Even so, with the FDA’s recent approval of CyPass (Alcon) for use with coincident cataract surgery, I have started using the supraciliary approach in select patients who might otherwise have received trabeculectomy. I find CyPass implantation more straightforward than canal-based surgery, but I also find a greater potential for tissue disruption. Moreover, without the episcleral venous backstop inherent to canal surgery, the supraciliary approach increases the chance for transient hyphema and hypotony. While my CyPass experience is still relatively new, supraciliary surgery has a definite role among my preferred surgical offerings. I am still determining which patients will most benefit from it.
The Hydrus is an 8-mm canal scaffolding device comprised of nitinol, a nickel and titanium alloy. Like iStent, the Hydrus is implanted at the time of cataract surgery utilizing the same incision as the cataract procedure. The potential advantages of Hydrus: it provides a direct conduit for aqueous to enter the canal, and the device dilates and puts tension on the canal for 8 mm, roughly 3 to 4 clock hours (compared to iStent, which is only 1 mm in length).
One might suspect that Hydrus is more difficult to place due to its length, but in most published studies surgeons quickly learn implantation. Moreover, the device’s 8-mm length leaves no doubt about its anatomic location within the canal, while the 1-mm iStent can be more difficult to verify. However, iStent’s size makes it possible to implant in noncanal locations, such as ciliary body or superficially within the canal’s inner wall.
Numerous studies published on Hydrus include the Hydrus II trial6 performed in Europe, which mirrors the prospective and the randomized protocol currently underway in the US, the PMA Hydrus III trial. Hydrus II and Hydrus III each include medication washout schedules preoperatively and at one and two years postoperatively. The Hydrus II trial results showed that cataract surgery combined with Hydrus implantation provided superior IOP and medication reductions at one and two years compared to cataract surgery alone. Adverse events were uncommon and the only device-related complication were localized peripheral anterior synechiae, which to date have not been clinically significant.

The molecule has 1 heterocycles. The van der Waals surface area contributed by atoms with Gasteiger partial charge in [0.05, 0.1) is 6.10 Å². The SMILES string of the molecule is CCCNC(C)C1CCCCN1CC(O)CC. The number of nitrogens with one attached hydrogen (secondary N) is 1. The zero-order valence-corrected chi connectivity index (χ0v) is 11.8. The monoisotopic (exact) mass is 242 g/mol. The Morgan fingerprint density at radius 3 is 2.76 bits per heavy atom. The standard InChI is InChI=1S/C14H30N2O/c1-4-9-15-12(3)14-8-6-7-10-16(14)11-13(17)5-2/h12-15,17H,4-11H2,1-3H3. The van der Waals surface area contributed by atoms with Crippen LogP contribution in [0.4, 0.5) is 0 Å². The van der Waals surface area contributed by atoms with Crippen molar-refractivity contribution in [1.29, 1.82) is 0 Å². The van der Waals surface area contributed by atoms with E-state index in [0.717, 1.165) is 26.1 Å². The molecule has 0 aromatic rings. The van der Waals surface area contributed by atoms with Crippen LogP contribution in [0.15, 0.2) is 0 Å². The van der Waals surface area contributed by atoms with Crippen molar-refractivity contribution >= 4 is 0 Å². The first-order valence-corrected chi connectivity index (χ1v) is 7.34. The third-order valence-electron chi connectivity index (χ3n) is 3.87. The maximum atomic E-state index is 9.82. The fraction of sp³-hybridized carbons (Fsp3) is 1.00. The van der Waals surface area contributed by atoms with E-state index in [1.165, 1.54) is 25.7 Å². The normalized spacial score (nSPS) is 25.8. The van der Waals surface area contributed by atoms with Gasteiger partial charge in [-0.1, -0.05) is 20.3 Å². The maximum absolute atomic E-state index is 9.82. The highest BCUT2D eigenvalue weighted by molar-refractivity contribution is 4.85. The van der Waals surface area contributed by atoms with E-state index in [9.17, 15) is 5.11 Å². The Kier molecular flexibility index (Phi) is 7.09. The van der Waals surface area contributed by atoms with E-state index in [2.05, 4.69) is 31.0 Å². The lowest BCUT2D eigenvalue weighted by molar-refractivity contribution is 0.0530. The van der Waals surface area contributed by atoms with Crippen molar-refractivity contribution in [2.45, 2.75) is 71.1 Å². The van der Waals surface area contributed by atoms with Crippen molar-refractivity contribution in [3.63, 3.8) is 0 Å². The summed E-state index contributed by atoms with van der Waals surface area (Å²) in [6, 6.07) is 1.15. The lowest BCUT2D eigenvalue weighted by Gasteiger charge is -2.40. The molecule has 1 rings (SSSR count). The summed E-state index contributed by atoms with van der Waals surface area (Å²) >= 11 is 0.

The MIGS family of surgical glaucoma procedures provides the unprecedented opportunity to individualize care for our patients. Surgeons’ many options for patients now include enhanced outflow into the canal, the supraciliary space and subconjunctival space. Canal-based surgery offers a very safe and controlled option for those at low risk of functional impairment. As surgeons gain experience with implantation technique and location, results will likely improve. OM
- Samuelson TW, Katz LJ, Wells JM, et al. Randomized evaluation of the trabecular micro-bypass stent with phacoemulsification in patients with glaucoma and cataract. Ophthalmology. 2011; 118:459 – 467.
- Craven ER, Katz LJ, Wells JM, Giamporcaro JE. Cataract surgery with trabecular micro-bypass stent implantation in patients with mild-to-moderate open-angle glaucoma and cataract: two-year follow-up. J Cataract Refract Surg. 2012; 38:1339 – 1345.
- Trabecular micro-bypass stent implantation during small-incision cataract surgery for open-angle glaucoma or ocular hypertension: Long-term results. Neuhann TH. J Cataract Refract Surg. 2015;41:2664-2671.
- Fellman RL, Feuer WJ, Grover DS. Episcleral venous fluid wave correlates with Trabectome outcomes: intraoperative evaluation of the trabecular outflow pathway. Ophthalmology. 2015; 122:2385–2391.
- Evaluation of a Trabecular Micro-Bypass Stent in Pseudophakic Patients With Open-Angle Glaucoma. Ferguson TJ, Berdahl JP, Schweitzer JA, Sudhagoni R. J Glaucoma. 2016;25:896-900.
- Pfeiffer N, Garcia-Feijoo J, Martinez-de-la-Casa JM, et al. A Randomized Trial of a Schlemm’s Canal Microstent with Phacoemulsification for Reducing Intraocular Pressure in Open-Angle Glaucoma. Ophthalmology. 2015; 122:1283–1293.